MELBOURNE, FLA.—The competition was stiff, with fewer than three percent of proposals funded. But Florida Institute of Technology Chemistry Professor and Director of the Claude Pepper Research Institute Joshua Rokach was among the chosen few. He has received funding from the American Asthma Foundation for further study of asthma antagonist drugs developed by him and his team. The grant of $750,000 over three years will fund this research.
Antagonists interact selectively with receptors but do not lead to an observed effect. Instead they block or dampen the action of an agonist at the receptor site involved.
“In the case of an asthma attack, for example, lung volume contracts and white blood cells accumulate in the lungs. These cells cause an inflammatory response and broncho-constriction. Antagonists, such as the ones we have developed, can block this response,” said Rokach. A patent has been issued for the intellectual property rights to these antagonists, which can be developed as anti-inflammatory and anti-allergic drugs.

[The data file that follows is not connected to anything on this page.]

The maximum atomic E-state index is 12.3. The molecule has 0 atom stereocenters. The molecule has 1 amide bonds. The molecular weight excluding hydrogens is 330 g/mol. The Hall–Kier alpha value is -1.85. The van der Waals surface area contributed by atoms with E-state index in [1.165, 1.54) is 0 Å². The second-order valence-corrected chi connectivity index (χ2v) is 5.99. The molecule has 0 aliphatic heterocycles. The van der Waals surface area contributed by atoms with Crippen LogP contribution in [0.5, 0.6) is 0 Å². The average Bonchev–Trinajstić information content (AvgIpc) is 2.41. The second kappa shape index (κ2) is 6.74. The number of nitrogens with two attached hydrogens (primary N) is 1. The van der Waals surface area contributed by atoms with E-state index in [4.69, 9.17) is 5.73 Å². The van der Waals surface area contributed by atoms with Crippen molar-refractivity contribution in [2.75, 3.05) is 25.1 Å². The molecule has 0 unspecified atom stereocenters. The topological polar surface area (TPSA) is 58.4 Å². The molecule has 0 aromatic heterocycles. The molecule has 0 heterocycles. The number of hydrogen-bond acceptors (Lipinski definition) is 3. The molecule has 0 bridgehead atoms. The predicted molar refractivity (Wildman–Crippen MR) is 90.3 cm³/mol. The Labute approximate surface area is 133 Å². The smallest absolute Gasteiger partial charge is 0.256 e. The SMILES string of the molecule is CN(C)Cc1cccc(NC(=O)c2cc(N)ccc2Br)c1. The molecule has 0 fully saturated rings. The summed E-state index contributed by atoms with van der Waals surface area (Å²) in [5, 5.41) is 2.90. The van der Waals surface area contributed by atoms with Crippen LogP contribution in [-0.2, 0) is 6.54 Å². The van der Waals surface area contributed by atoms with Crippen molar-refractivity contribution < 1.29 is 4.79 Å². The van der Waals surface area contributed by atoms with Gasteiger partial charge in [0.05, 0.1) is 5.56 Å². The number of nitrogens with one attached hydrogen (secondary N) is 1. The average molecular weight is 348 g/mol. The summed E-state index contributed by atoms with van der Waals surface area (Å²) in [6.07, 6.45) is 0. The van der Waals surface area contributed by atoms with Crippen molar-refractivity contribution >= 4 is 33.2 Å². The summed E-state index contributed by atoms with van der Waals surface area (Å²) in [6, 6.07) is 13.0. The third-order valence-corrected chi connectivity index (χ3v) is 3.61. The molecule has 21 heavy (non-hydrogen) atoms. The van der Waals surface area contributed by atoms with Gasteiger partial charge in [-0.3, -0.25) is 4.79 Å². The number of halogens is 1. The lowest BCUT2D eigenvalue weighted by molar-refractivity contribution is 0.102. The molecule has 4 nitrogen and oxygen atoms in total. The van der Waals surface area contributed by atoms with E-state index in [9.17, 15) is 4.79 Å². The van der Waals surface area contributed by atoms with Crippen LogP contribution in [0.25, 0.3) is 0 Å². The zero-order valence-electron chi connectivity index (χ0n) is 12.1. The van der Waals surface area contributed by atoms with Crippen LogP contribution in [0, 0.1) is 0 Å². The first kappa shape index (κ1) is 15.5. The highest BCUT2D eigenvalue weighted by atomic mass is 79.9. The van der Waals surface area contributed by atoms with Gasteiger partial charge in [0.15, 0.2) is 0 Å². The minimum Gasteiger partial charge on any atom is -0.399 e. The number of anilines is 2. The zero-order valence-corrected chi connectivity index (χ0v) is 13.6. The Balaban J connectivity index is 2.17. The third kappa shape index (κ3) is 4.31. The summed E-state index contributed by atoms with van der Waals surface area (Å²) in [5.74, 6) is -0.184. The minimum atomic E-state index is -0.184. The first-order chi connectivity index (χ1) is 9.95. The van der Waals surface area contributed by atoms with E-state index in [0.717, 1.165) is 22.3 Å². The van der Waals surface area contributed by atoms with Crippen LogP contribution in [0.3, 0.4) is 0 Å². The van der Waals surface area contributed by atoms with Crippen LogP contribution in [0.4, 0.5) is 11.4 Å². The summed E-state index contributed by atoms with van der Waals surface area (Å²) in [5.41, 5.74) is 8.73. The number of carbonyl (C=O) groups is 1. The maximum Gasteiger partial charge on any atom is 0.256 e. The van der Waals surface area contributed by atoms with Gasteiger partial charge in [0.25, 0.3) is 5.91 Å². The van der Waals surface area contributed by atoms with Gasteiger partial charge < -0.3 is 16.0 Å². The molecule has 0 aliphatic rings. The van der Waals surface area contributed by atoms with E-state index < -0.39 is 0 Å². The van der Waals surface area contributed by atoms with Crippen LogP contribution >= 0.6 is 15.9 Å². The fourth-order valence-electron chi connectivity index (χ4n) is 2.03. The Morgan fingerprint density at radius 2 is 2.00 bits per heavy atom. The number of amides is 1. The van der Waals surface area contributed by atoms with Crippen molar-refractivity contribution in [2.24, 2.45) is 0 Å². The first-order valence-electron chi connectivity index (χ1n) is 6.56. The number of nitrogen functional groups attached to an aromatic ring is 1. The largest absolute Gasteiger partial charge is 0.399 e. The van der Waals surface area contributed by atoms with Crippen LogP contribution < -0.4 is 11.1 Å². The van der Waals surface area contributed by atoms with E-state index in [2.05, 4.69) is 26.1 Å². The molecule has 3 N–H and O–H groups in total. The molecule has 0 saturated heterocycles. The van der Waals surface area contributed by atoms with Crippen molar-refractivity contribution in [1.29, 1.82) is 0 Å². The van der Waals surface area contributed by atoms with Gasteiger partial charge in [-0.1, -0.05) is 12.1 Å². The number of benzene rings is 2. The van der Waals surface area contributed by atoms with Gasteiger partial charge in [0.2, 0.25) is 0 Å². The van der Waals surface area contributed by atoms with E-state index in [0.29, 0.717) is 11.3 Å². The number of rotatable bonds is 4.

Rokach, a noted researcher on anti-inflammatory diseases, received worldwide recognition for the first syntheses of major inflammatory mediators such as leukotrienes and lipoxins, which are responsible for allergies of the lung and nose. The availability of these synthetic mediators has opened the field to medical research in the areas of allergy and inflammation.
Among his accomplishments, Rokach was responsible for the development of the drug “Singulair,”a leukotriene-D4 antagonist, used by millions of allergy sufferers for the relief of asthma and rhinitis symptoms.